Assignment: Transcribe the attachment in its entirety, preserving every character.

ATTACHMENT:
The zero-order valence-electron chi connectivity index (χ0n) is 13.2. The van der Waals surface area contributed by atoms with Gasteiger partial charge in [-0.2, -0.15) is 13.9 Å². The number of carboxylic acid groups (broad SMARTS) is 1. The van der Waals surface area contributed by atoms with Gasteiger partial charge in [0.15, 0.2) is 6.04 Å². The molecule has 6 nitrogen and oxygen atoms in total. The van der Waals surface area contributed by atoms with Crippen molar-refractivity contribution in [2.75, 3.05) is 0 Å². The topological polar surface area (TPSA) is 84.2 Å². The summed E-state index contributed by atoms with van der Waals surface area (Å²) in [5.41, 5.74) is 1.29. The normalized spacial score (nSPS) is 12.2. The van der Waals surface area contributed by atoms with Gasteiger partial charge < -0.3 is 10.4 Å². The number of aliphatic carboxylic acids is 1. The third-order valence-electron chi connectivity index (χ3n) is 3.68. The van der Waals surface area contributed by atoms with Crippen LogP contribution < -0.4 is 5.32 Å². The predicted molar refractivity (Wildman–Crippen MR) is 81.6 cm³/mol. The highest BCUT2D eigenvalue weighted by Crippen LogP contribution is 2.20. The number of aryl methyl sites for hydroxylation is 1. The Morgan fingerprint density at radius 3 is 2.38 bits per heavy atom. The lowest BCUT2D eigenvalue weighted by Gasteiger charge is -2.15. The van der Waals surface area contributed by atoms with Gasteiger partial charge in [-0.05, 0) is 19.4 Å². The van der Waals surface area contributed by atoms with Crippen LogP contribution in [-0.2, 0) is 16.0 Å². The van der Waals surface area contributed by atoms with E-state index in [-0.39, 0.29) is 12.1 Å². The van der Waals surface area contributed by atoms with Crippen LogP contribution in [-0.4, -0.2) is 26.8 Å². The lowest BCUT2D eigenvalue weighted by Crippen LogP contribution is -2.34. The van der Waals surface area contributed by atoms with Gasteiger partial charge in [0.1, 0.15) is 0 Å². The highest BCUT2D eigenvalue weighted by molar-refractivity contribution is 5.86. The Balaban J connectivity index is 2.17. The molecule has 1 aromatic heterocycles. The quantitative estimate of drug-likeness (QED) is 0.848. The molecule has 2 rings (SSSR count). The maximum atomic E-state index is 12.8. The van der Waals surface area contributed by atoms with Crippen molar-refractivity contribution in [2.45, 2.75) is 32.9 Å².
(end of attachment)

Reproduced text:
The zero-order valence-electron chi connectivity index (χ0n) is 13.2. The van der Waals surface area contributed by atoms with Gasteiger partial charge in [-0.2, -0.15) is 13.9 Å². The number of carboxylic acid groups (broad SMARTS) is 1. The van der Waals surface area contributed by atoms with Gasteiger partial charge in [0.15, 0.2) is 6.04 Å². The molecule has 6 nitrogen and oxygen atoms in total. The van der Waals surface area contributed by atoms with Crippen molar-refractivity contribution in [2.75, 3.05) is 0 Å². The topological polar surface area (TPSA) is 84.2 Å². The summed E-state index contributed by atoms with van der Waals surface area (Å²) in [5.41, 5.74) is 1.29. The normalized spacial score (nSPS) is 12.2. The van der Waals surface area contributed by atoms with Gasteiger partial charge < -0.3 is 10.4 Å². The number of aliphatic carboxylic acids is 1. The third-order valence-electron chi connectivity index (χ3n) is 3.68. The van der Waals surface area contributed by atoms with Crippen LogP contribution < -0.4 is 5.32 Å². The predicted molar refractivity (Wildman–Crippen MR) is 81.6 cm³/mol. The highest BCUT2D eigenvalue weighted by Crippen LogP contribution is 2.20. The number of aryl methyl sites for hydroxylation is 1. The Morgan fingerprint density at radius 3 is 2.38 bits per heavy atom. The lowest BCUT2D eigenvalue weighted by Gasteiger charge is -2.15. The van der Waals surface area contributed by atoms with Gasteiger partial charge in [-0.05, 0) is 19.4 Å². The van der Waals surface area contributed by atoms with Crippen LogP contribution in [-0.2, 0) is 16.0 Å². The van der Waals surface area contributed by atoms with E-state index in [-0.39, 0.29) is 12.1 Å². The van der Waals surface area contributed by atoms with Crippen LogP contribution in [-0.4, -0.2) is 26.8 Å². The lowest BCUT2D eigenvalue weighted by Crippen LogP contribution is -2.34. The van der Waals surface area contributed by atoms with Gasteiger partial charge in [0.1, 0.15) is 0 Å². The highest BCUT2D eigenvalue weighted by molar-refractivity contribution is 5.86. The Balaban J connectivity index is 2.17. The molecule has 1 aromatic heterocycles. The quantitative estimate of drug-likeness (QED) is 0.848. The molecule has 2 rings (SSSR count). The maximum atomic E-state index is 12.8. The van der Waals surface area contributed by atoms with Crippen molar-refractivity contribution in [2.45, 2.75) is 32.9 Å².